The petition went on to gain signatures from 284 members of the Hertie community (292 including the co-proposers and seconders), past and present. As a single cohort of Hertie is about 300 students, this was considered a huge feat. The petition was delivered to President Enderlein on July 25th via email by Dannyelle Thompson. 

This petition was followed by a feature in Bloomberg News for Germany, featuring Dannyelle as the leader for the campaign at the Hertie School in a piece illustrating the resistance to addressing social justice on the basis of race in Germany. The article was published on 28th August 2020.

Part III: The birth of SHIELD

This same month, Dannyelle began the work of assembling a group of students to lead the school in a policy and advocacy-based approach to DEI. Recruiting her close ally, Becca Burgmeier, and, of course, her fellow campaigner, Babatunde Williams, they next sought to bring on incoming first years. Previous DEI efforts had largely remained unsuccessful, due largely to the fact that turnover in the university is extremely high due to its 2 year length and the large percentage of students who choose to stay at Hertie for either one or two semesters to opt for a semester abroad, a dual programme, or a professional year. Creating a coalition that always included incoming students has always been crucial to the design of the organization to ensure continuity, the passage of knowledge and procedures, history, and brand/reputation.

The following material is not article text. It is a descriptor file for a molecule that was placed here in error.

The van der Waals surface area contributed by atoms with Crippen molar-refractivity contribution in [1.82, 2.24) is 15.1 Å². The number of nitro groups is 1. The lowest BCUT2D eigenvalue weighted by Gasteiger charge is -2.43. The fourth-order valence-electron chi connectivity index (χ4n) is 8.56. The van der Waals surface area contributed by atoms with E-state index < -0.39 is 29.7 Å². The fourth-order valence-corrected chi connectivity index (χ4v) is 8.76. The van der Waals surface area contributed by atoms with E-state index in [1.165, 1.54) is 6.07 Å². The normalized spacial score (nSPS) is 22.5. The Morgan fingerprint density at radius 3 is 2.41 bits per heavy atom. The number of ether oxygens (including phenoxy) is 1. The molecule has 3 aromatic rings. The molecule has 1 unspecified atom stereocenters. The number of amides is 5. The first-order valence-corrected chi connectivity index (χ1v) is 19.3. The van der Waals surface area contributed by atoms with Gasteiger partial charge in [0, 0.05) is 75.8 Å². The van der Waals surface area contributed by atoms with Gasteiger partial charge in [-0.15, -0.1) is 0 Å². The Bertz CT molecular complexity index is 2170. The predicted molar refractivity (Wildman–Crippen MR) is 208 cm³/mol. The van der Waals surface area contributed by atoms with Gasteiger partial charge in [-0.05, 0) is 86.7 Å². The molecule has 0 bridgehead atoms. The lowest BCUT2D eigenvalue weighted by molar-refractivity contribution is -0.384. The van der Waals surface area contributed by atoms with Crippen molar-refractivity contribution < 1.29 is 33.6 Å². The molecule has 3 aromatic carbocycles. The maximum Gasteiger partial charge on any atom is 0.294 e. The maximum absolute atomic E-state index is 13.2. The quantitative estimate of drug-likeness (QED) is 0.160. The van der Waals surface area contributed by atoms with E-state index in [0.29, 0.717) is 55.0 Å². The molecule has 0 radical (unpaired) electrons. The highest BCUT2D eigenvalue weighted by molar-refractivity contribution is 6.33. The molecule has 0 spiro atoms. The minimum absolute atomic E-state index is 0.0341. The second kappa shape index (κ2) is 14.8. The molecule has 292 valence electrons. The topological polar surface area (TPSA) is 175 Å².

Through the student life office, Dannyelle placed an ad for incoming students to contact her for an interview to serve on the board of the new org, and after a round of interviews, Lena Wagner, Caelan Graham, and Diksha Choudhary were added to the inaugural executive board. It was Diksha who eventually came up with the name and acronym for the organization and Dannyelle who designed the logo. 

Unbeknownst to the predecessors of SHIELD, President Enderlein was facing his own personal battle with cancer. In a personal message to the Hertie community on 6 September 2020, President Enderlein that his malignant melanoma had resurfaced and he had been diagnosed with stage IV cancer. Departing immediately to undergo treatment, he named Managing Director, Axel Baisch, Dean Mark Hallerberg, Dean Christine Reh and Dean Andrea Römmele as the joint committee to cover his responsibilities in his absence.